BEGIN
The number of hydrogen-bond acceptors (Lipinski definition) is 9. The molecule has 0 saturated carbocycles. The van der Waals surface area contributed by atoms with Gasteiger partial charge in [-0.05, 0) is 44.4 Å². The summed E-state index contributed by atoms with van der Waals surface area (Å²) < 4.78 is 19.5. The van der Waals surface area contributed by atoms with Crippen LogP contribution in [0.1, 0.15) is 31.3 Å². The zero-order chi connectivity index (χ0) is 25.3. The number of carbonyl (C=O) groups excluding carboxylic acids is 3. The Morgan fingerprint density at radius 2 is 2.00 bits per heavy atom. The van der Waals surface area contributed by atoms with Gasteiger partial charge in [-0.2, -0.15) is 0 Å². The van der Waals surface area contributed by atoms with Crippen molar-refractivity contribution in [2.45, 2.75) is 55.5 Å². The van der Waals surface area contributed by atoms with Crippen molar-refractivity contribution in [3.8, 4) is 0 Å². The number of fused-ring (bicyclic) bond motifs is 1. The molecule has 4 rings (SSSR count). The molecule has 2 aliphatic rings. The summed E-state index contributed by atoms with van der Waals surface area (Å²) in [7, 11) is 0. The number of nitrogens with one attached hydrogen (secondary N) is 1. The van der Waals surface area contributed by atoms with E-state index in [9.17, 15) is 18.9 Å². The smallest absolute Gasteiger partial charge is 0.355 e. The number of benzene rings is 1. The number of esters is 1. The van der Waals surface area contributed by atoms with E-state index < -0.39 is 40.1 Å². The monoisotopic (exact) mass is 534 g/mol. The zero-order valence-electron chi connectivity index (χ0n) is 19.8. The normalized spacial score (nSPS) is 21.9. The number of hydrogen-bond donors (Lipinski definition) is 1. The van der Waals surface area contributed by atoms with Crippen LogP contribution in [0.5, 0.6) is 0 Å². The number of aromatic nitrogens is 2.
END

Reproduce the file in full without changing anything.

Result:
The number of hydrogen-bond acceptors (Lipinski definition) is 9. The molecule has 0 saturated carbocycles. The van der Waals surface area contributed by atoms with Gasteiger partial charge in [-0.05, 0) is 44.4 Å². The summed E-state index contributed by atoms with van der Waals surface area (Å²) < 4.78 is 19.5. The van der Waals surface area contributed by atoms with Crippen LogP contribution in [0.1, 0.15) is 31.3 Å². The zero-order chi connectivity index (χ0) is 25.3. The number of carbonyl (C=O) groups excluding carboxylic acids is 3. The Morgan fingerprint density at radius 2 is 2.00 bits per heavy atom. The van der Waals surface area contributed by atoms with Gasteiger partial charge in [-0.2, -0.15) is 0 Å². The van der Waals surface area contributed by atoms with Crippen molar-refractivity contribution in [2.45, 2.75) is 55.5 Å². The van der Waals surface area contributed by atoms with Crippen molar-refractivity contribution in [3.8, 4) is 0 Å². The number of fused-ring (bicyclic) bond motifs is 1. The molecule has 4 rings (SSSR count). The molecule has 2 aliphatic rings. The summed E-state index contributed by atoms with van der Waals surface area (Å²) in [7, 11) is 0. The number of nitrogens with one attached hydrogen (secondary N) is 1. The van der Waals surface area contributed by atoms with E-state index in [9.17, 15) is 18.9 Å². The smallest absolute Gasteiger partial charge is 0.355 e. The number of benzene rings is 1. The number of esters is 1. The van der Waals surface area contributed by atoms with E-state index < -0.39 is 40.1 Å². The monoisotopic (exact) mass is 534 g/mol. The zero-order valence-electron chi connectivity index (χ0n) is 19.8. The normalized spacial score (nSPS) is 21.9. The number of hydrogen-bond donors (Lipinski definition) is 1. The van der Waals surface area contributed by atoms with Crippen LogP contribution in [0.5, 0.6) is 0 Å². The number of aromatic nitrogens is 2.